Nut-free or not nut-free...table. That is the question facing
many school-aged kids with allergies.
If your school-aged child is severely allergic to peanuts, tree nuts, or both, you've probably been offered (or maybe you've asked for) a nut-free or peanut-free lunch table. Our current school district recently went one step further to offer an "allergy-free table" that addresses multiple food allergies. Since these tables are frequently part of a child's 504 plan or Individual Health Plan, they are likely to continue cropping up at an increasing number of schools.
In general, though, it's usually a peanut or nut-free table being talked about at school. If your school is offering you this option, that is a sign that they are taking allergies seriously which is a very good thing. Unfortunately, the peanut-free table has gotten a bit of a stigma. Some of the common objections: nobody wants to sit there, it's punishment for having allergies, kids are isolated and alone, it's not the "real world" way of doing things, etc.
Please believe: I do understand why some of us might have that perspective, but as a parent whose child has used and benefited from a nut-free table, I want to reassure parents that it doesn't have to be that way. Especially in the younger grades, when kids are not as able to manage their own allergies, a nut-free table can provide a safe place to eat during the school day. For the "real world" objectors, I also am a strong proponent of helping kids live in the real world. But the fact is, in the real world, they can get up and move if allergens are presenting a problem for them. Not so in most schools with strict seating and behavior policies.
In particular, I want us to remember why these tables are being offered in the first place: to provide allergic kids with a clean, allergen-free place to enjoy their midday meal that reduces the risk of exposing them to a potentially dangerous allergic reaction.
From a social point of view, the table should be open to non-allergic kids who have brought an allergy-friendly lunch. Encourage your child to ask his or her friends to join them. Seriously, most kids are so used to the "free-from table" concept that they happily accompany their buddies to this table. If you are not finding this to be true for you, ask your child's teacher for some help in bringing kids to the table to join your child.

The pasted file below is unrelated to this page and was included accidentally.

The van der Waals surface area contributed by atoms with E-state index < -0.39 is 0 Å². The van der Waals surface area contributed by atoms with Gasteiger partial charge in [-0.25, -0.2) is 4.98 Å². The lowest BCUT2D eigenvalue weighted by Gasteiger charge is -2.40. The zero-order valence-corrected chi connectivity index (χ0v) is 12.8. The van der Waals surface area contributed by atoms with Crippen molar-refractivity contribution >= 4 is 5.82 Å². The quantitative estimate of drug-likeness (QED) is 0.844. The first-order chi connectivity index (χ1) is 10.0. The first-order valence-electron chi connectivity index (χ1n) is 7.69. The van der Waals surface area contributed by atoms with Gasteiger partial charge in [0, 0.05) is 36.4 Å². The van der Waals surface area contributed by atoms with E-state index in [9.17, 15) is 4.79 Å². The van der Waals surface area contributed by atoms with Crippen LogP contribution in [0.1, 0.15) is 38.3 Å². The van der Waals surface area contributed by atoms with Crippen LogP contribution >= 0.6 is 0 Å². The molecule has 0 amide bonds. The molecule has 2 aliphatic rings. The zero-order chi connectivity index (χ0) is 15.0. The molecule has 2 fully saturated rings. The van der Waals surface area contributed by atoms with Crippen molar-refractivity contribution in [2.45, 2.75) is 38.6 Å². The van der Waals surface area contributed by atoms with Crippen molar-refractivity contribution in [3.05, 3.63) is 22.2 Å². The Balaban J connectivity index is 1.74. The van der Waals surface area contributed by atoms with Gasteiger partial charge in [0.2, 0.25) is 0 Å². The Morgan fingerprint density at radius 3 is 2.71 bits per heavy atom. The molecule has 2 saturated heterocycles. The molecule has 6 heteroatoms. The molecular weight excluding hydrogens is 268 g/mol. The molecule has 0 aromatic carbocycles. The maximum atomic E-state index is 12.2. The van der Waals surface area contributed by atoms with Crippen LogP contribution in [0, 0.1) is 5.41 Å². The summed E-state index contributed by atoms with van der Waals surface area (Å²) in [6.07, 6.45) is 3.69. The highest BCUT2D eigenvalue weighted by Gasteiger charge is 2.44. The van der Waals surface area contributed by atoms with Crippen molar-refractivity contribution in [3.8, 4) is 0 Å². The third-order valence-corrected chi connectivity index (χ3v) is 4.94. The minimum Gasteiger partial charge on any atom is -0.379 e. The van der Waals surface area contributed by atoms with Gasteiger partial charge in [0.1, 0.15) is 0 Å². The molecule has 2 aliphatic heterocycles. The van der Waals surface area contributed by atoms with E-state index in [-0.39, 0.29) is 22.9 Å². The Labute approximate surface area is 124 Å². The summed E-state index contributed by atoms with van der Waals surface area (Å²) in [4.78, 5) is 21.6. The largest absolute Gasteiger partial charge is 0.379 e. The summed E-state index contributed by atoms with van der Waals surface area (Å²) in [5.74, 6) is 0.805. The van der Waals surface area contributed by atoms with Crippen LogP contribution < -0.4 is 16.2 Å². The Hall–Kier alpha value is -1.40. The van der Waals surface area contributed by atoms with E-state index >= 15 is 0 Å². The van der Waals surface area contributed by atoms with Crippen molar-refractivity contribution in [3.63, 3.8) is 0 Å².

One day I asked my youngest (no food allergies) where she sat at lunch that day and she said "I tried to sit with my friend at the nut-free table, but it was full." This turned out to be a common occurrence--so many kids wanted to sit with the friends who had nut allergies, that they ended up having to take turns. I know that this doesn't always happen, but most kids will not want to sit apart from their good friends and will want to join them at lunch, no matter what table it is.
An alternative to an entire nut-free table that we were provided with at our previous elementary school was an "allergy-free zone." This was an assigned seat for the kids with allergies, usually at or near the end of a table. Only kids with cafeteria lunches (nut-free) or those without nut products sat in or near this zone. Because they had ample lunchroom supervision, this worked really well for my daughter. She still got to sit with her class and friends, but she was not plopped in the middle of a group of kids eating PB & J, something she felt uncomfortable about due to the severity of her allergy.
Today, I asked a local expert -- my daughter -- what she thought about nut-free tables in elementary school and if there was anything she thought parents needed to know about them. (Since she's sat at a nut-free table or in a "nut-free zone" of the cafeteria her entire school career up until now, I hope you will agree she's probably an expert on this topic.) She brought up some good points. She told me that as long as she could bring a couple of friends to the nut-free table, she definitely preferred sitting there at lunch for peace of mind. She told me she can't really enjoy her food if she's worried about cross-contact, which can result in an accidental ingestion.
However, there have been some struggles and she emphasized to me that everyone needed to know about the table and the rules for the table. That includes all the lunchtime supervisors and the kids, too, so that everyone understood that a few friends could sit at the allergy-free table provided they had a "safe" lunch and that the table would be reserved "allergy-table" use only. (A sign on the table itself proved helpful in this case.)
No one should be forced to sit at a specific table and every parent and child will have to make the decision about what seating option works the best for them and their situation. Work with your school to find the best solution. Based on our family's experience with the "nut-free" table, I've found that like most things in life, this table is what you make of it. If you view it as a safe place for a child to eat lunch and a way to reduce allergy risk so that they can get on with their school day, there is a good chance your child just might view it positively as well.